Job Seekers Who Stutter Can Become Great Employees

But Initial Interview Holds Challenge

People who stutter may be harder workers because they have to compensate for their disability, speech experts say.

That's good news for employers.

'People who stutter often have a temperament that's perfectionist because many have to work tirelessly to gain fluency,' said Barry Guitar, Ph.D., professor of speech-language pathology at University of Vermont. Dr. Guitar has dealt with his own stuttering on the job.

If employers dismiss candidates for employment because of a speech impediment, they may be losing an opportunity to hire a hard-working, dedicated employee.

'It's important for employers to look beyond the disfluencies to see the underlying qualities of the applicant,' adds Pat Garahan of San Diego, who has been on both sides of the fence as an employer and as a job candidate/interviewee who stutters. 'Listen to what applicants say, rather than how they say it.'

The research is conclusive that people who stutter perform successfully in a range of jobs that require communication skills, from sales to medicine to public relations.

However, this may not be evident during the initial interview, perhaps the most stressful speaking situation for everyone, much less someone who stutters. The best way to approach an employee's stuttering is through honest communication and by refraining from making assumptions about job-related abilities and skills.

On the other hand, people who stutter have a responsibility to be forthright with their employers and should be willing to talk about how their stuttering might impact particular areas of performance.

'Past research has shown that when you are open about stuttering to your employer, you are far more comfortable in the workplace,' emphasizes Jane Fraser, president of the Stuttering Foundation of America. 'If you hide your stuttering, you not only put yourself under tremendous pressure but also limit your effectiveness on the job.'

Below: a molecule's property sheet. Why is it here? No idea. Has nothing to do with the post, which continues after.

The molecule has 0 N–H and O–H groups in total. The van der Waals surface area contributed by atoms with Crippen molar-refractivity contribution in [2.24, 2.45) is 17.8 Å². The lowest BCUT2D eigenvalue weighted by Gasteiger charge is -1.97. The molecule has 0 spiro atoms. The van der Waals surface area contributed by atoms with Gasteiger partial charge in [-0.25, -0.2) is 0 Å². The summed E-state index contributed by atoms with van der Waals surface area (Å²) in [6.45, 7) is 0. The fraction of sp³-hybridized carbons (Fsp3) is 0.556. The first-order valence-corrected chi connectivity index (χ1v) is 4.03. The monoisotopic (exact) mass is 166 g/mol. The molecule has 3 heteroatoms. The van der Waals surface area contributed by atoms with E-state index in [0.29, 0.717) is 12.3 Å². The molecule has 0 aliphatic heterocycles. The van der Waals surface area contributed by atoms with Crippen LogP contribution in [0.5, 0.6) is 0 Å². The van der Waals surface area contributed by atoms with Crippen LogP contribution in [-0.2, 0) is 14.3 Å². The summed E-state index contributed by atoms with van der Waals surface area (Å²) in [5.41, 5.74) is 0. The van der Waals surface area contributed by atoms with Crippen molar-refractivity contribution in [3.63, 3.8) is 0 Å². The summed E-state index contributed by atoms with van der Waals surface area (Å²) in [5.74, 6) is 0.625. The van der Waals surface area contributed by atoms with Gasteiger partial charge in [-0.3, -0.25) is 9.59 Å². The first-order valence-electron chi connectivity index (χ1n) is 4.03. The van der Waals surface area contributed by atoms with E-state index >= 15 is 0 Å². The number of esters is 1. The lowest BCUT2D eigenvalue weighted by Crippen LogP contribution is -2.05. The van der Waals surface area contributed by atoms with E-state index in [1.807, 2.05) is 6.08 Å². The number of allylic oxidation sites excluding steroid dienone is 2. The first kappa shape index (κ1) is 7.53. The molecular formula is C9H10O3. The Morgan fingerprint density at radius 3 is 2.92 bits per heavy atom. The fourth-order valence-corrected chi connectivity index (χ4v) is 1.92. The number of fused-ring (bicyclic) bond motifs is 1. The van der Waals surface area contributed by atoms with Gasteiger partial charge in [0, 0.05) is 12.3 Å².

Stuttering: Answers for Employers, a free brochure now in its all-new fourth edition for 2006, has reached more than half a million employers and people who stutter during the past six years. It's the perfect tool to take to a job interview because it dispels the many myths surrounding stuttering, gives concrete facts about the disorder, and contains tips on how to handle stuttering in the workplace.

Readers can download Stuttering: Answers for Employers by clicking here (PDF), call toll-free 800-992-9392, e-mail

Editor's Note: This material would be perfect for a sidebar or breakout box:

Facts and Myths About Stuttering

  • More than 3 million Americans stutter.
  • People who stutter are as intelligent and well-adjusted as those who don't stutter.
  • Stuttering is not the result of emotional conflict or fearfulness.
  • Don't assume that people who stutter are prone to be nervous, anxious, fearful, or shy. Stutterers have same full range of personality traits as non-stutterers.
  • People who stutter often have excellent communications skills. Many are very often qualified for and interested in positions requiring them to deal with members of the public on a daily basis.
  • Stuttering varies widely in different people and varies in the same person over different times and places. Like all of us, they often have 'good' and 'bad' days with their speech.
  • For those who stutter, a job interview is perhaps the single most difficult speaking situation they will ever encounter and is not indicative of how they would speak on the job.
  • To an extent consistent with their abilities, people who stutter should be offered leadership opportunities and paths for promotion within an organization.
  • Some people who stutter less severely may not acknowledge their condition publicly for fear of losing their jobs or being denied promotions. By keeping their condition a secret, they place themselves under enormous stress. This can impact their job performance.